This week there've been a lot of very good interviews with Mister Alan Moore doing the rounds. (Here's a written one, and look!, a moving talking one too.
This in turn made me want to buy the copy of Mr. Moore's first non-graphic novel I'd seen at Ferret. On the way home from said purchase, I saw that some industrious individual had begun pasting up pseudo-revolutionary anarchy malarkey concerning the impending movie unconnected with Mr. Moore by any official channels, V For Vendetta.
(As a keen movie-poster-peruser, I find the official cinema posters for this movie to run the gamut from uncommonly exciting to astoundingly mediocre; of course, we mainly get the mediocre one here, but one I should have little regard for either way gets turned into a perplexingly engaging standee, so that's nice).
I don't want to seem like a great big fanboy here, but I have to agree with Moore here when he says he doesn't know why this movie was made. I find the urge to turn any narrative into a movie as soon as it's seen to have struck a chord with anyone to be somewhat ugly: somewhere between Hollywood waving its dick about and proving that anything any art form can do, it can do better; and some sort of cynical assumption that if something is good, but it's in written-down form, that it'll never reach the audiences it could, so we'd better give it a leg-up by transforming those outmoded scrawly bits of paper into The Dominant Art Form Of The Twentieth Century.
And, I mean, I'm all for cinema, but really, how many okay movies do we need? If a narrative was invented in a certain medium, is tailored to fit that medium, and has enjoyed huge success in that medium, I fail to see how the logical next step is, "So of course it follows it should be converted into a completely different medium".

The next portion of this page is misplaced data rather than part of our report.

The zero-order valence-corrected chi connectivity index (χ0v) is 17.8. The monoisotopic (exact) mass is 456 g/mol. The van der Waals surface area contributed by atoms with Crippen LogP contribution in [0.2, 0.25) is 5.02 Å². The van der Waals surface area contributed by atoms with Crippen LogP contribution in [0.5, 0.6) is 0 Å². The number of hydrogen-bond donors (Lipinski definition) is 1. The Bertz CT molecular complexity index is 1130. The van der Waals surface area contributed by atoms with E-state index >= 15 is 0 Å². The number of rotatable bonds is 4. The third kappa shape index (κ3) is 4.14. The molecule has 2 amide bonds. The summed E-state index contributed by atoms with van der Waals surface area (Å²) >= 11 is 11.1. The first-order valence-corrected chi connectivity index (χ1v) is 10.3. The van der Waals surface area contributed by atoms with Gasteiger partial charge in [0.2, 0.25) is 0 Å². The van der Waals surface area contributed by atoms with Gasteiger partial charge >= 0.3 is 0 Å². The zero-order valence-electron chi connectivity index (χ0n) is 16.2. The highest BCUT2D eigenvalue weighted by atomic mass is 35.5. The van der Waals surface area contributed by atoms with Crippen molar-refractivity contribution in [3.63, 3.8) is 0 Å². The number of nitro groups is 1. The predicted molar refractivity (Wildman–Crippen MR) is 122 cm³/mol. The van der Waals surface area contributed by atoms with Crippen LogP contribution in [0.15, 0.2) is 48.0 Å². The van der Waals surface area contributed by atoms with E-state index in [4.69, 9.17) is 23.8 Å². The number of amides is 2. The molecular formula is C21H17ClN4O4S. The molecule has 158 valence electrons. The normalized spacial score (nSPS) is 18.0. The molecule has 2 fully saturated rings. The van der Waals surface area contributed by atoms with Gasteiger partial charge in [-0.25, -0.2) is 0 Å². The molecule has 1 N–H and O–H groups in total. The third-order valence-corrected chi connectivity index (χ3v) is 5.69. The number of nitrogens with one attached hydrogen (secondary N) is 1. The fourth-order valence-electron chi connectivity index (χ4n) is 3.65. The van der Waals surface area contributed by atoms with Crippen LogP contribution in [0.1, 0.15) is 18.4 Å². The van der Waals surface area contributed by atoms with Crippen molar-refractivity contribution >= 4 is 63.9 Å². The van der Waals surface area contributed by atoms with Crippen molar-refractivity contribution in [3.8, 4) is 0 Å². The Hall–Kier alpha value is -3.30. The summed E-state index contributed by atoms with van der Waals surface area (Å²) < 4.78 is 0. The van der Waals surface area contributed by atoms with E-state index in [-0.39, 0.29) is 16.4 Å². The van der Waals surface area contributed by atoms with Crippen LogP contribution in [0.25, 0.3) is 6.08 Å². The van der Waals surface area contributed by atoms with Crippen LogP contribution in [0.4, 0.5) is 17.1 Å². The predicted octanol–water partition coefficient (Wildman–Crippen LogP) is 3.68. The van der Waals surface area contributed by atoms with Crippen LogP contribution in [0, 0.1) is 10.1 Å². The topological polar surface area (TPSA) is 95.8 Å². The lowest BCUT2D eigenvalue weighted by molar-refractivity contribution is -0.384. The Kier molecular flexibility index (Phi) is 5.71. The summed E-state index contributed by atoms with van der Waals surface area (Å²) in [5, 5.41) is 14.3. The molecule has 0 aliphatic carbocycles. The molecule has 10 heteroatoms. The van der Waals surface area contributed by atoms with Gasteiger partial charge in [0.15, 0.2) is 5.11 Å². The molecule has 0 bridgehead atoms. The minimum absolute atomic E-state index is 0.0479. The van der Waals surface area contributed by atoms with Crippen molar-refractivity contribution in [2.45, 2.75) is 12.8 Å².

(I'd like someone who believes wholeheartedly in turning everything into a movie to explain whether this is done so as to allow the narrative to attain its full potential as a piece of storytelling - the ridiculousness of which should be apparent - or as an adjunct, an add-on to the source material, in the way film scripts get put into the past tense and have the dialogue directions replaced with far too many synonyms for "said" so as to justify the lofty title of "novelisation". I mean, nobody in their right mind treats the novelisations of such fine motion pictures as Alien and Superman 4 as real literature; isn't the movie-isation of V For Vendetta - and all other movies basd on previously existing material - until proven otherwise, much the same thing?)
I have not seen V For Vendetta. And if I were to list my favourite movies, a few adaptations would crop up. So my argument is flawed.
Alan Moore has not seen V For Vendetta. If he were to list his favourite movies, Don Murphy's adaptations of his prior work would not crop up. This movie is not produced by Mr. Murphy; it is produced by Joel Silver, a man known for high-quality motion pictures in an alternate universe. Look, MTV have conducted an insightful interview with him, which they have bookended with other insightful statements about the movie:
...So while my reasons for not thinking V For Vendetta will be good are flawed, I remain cautiously confident that it will not be very good.
If I were a notch cleverer, I'd equate Hollywood's Need To Adapt Everything with exactly the sort of malevolence depicted in popular motion pictures such as V For Vendetta; luckily for y'all, I remain, as ever, far below that sort of thing.
 Patently untrue. It's a scientifically demonstrable truth that 90% of all movies-from-books, well over 50% of all movies-from-discographies, and 99.9% of all movies-from-lives have fallen - quoting Science here again, people - a zillion miles short of doing justice to their source material.
 Find here provisional exception for documentaries that eschew strict Voglerifying of the narrative of a person's life; and/or biographies of people who've lived exceptionally boring lives and somehow had movies made of them. None of the latter spring to mind.
 There are quarters where people will tell you that the Twentieth Century is over with - which is, I'll admit, true - and that videogames are the dominant art form of the new century. These people are, of course, cretins who don't even make very good games.
 I actually rather enjoyed From Hell, albiet with the expected caveat of "utterly independent of the comic book". I can, however, see the point of someone who adhered fastidiously to actual historical details, characters and - where possible - actual lines of dialogue, only to have a movie come out that was an adaptation of your source material in as much as it was called the same thing.
 Who once accused me of splitting my time evenly between onanism and spending too long typing posts that would end up on alt.fan.tarantino; neither of which are actually false claims, though he did go so far as to imply that I sometimes did both at the same time, which would be impressive.